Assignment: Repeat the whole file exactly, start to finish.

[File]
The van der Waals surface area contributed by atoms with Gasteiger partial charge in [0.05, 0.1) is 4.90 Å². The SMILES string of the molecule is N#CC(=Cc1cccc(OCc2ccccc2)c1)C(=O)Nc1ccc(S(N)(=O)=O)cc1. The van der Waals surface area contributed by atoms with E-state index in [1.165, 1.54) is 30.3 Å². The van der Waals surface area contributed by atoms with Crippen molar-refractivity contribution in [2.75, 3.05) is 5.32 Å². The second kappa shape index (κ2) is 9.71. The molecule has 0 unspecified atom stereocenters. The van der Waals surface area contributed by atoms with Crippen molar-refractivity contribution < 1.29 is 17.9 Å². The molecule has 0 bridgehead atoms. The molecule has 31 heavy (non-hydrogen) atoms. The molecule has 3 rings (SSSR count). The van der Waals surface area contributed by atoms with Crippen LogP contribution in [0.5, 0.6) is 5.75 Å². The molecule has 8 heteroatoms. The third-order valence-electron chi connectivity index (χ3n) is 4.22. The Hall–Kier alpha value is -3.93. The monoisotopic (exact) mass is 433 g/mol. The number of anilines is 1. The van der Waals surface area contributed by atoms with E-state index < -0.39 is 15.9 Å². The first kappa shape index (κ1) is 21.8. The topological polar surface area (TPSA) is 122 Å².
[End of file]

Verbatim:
The van der Waals surface area contributed by atoms with Gasteiger partial charge in [0.05, 0.1) is 4.90 Å². The SMILES string of the molecule is N#CC(=Cc1cccc(OCc2ccccc2)c1)C(=O)Nc1ccc(S(N)(=O)=O)cc1. The van der Waals surface area contributed by atoms with E-state index in [1.165, 1.54) is 30.3 Å². The van der Waals surface area contributed by atoms with Crippen molar-refractivity contribution in [2.75, 3.05) is 5.32 Å². The second kappa shape index (κ2) is 9.71. The molecule has 0 unspecified atom stereocenters. The van der Waals surface area contributed by atoms with Crippen molar-refractivity contribution < 1.29 is 17.9 Å². The molecule has 0 bridgehead atoms. The molecule has 31 heavy (non-hydrogen) atoms. The molecule has 3 rings (SSSR count). The van der Waals surface area contributed by atoms with Crippen LogP contribution in [0.5, 0.6) is 5.75 Å². The molecule has 8 heteroatoms. The third-order valence-electron chi connectivity index (χ3n) is 4.22. The Hall–Kier alpha value is -3.93. The monoisotopic (exact) mass is 433 g/mol. The number of anilines is 1. The van der Waals surface area contributed by atoms with E-state index < -0.39 is 15.9 Å². The first kappa shape index (κ1) is 21.8. The topological polar surface area (TPSA) is 122 Å².